According to Order No. 16, TRW moved for summary determination of no violation of Section 337 with respect to the '659 patent. TRW did not dispute that it imports the accused products, but contended that the components are not elements of the asserted claims of the '659 patent nor is the camera that the components are installed in. Specifically, TRW argued that "[b]ecause a camera and components thereof are not an element of any asserted claims of the '659 patent, the accused importation and sale after importation of these products cannot comprise direct infringement of the asserted claims of the '659 patent." In response, Magna argued that a camera is an element of claim 1 of the '659 patent and therefore an element of the asserted claims of the '659 patent.
ALJ Essex found that TRW had not met the high burden of proving that the accused products do not meet every element of the asserted claims of the '695 patent on summary determination. ALJ Essex noted that Magna has not yet had the opportunity to be fully heard on claim construction and obtain a construction on the scope of the asserted claims, and as such a detailed factual analysis comparing the claim terms to the accused products cannot be completed at this time. Accordingly, ALJ Essex found that summary determination of no direct infringement was not warranted.
ALJ Essex also found that there remained genuine disputes as to material facts. For example, ALJ Essex noted that TRW contends that Magna only accused TRW's scalable camera as infringing the asserted claims of the '659 patent, but that Magna contends the asserted claims are directly infringed by an accessory mounting system for a vehicle that contains a TRW scalable camera system.
With respect to contributory infringement, TRW argued that because a forward facing camera is not a claim element TRW cannot contributorily infringe the asserted claims of the '659 patent. In response, Magna contended that TRW does not dispute that General Motor's ("GM") mounting system satisfies the claim elements of the asserted claims of the '659 patent or that it imports the S-Cam 2 and components thereof into the U.S. and sells the S-Cam 2 back into the U.S. Magna argued that because there are genuine issues of material fact regarding whether the S-Cam 2 is a material part of the claimed invention and whether it has any substantial non-infringing uses, TRW's motion should be denied. ALJ Essex found that material facts existed regarding whether the S-CAMS have substantial non-infringing uses and whether TRW knew the combination that its S-CAMS were made for was patented and infringing.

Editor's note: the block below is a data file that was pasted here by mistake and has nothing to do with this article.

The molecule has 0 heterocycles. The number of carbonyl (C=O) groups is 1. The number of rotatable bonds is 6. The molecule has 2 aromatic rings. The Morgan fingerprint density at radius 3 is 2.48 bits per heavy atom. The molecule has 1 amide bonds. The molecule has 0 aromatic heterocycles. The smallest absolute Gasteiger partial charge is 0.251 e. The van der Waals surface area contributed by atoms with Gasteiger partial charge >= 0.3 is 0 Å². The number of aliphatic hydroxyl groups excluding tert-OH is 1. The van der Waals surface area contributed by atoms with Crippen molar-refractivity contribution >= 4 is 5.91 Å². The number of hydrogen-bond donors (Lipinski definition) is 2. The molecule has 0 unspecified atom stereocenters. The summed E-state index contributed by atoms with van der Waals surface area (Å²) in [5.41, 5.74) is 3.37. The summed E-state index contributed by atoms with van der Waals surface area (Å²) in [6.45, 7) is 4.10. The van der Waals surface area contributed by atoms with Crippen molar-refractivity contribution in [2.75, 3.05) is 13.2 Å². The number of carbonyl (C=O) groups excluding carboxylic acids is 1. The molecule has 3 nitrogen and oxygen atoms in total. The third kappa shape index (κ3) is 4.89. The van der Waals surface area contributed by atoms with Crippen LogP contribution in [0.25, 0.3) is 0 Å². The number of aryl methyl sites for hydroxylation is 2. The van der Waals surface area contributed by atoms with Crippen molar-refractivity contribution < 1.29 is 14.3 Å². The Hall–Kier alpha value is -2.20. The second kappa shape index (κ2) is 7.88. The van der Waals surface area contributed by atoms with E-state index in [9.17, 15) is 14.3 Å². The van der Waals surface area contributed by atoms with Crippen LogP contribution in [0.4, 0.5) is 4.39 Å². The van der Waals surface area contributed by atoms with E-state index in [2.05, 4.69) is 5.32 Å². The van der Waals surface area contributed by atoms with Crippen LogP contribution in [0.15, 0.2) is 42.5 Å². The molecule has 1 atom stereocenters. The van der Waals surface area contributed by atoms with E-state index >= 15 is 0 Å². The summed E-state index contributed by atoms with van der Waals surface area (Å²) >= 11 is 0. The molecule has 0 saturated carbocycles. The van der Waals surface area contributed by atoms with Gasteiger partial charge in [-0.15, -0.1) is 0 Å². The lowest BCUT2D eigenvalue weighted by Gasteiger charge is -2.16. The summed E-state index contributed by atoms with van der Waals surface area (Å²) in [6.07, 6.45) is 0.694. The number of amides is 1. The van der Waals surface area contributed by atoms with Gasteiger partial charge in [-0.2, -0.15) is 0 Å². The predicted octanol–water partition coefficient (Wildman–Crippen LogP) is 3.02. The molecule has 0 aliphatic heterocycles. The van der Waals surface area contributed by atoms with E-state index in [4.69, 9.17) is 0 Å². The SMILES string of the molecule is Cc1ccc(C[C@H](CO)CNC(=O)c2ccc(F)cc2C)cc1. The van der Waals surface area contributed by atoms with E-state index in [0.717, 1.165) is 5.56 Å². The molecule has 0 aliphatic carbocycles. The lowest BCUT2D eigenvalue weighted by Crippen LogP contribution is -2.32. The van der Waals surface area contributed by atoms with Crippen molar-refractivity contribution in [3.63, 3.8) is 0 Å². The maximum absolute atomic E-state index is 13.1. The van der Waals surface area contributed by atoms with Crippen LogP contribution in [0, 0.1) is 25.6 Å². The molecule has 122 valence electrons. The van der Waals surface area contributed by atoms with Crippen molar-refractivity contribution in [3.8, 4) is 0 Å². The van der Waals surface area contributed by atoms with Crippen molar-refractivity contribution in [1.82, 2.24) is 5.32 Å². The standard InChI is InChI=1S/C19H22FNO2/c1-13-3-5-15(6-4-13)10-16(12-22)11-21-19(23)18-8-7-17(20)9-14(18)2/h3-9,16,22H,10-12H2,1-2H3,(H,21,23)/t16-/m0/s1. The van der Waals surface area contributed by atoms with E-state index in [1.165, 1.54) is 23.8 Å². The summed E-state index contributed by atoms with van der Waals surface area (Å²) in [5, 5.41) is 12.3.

Regarding induced infringement, TRW argued that even if Magna's allegations regarding inducement are true, they are just that: alleged acts. TRW also argued that because a camera and components thereof are not elements in the asserted claims of the '659 patent, TRW's design and importation of them and sale of them to Original Equipment Manufacturer vehicle manufacturers cannot comprise induced infringement. Magna responded that TRW induces infringement by designing its S-CAMS to be mounted in a vehicle in a way that infringes, and instructs, directs, and markets to its customers the means to directly infringe. ALJ Essex found that questions of material fact exist with respect to induced infringement, specifically with respect to the question of whether TRW acted knowingly and with specific intent to encourage direct infringement by GM and whether TRW advertised the means for directly infringement the '659 patent to GM. Accordingly, ALJ Essex denied TRW's motion.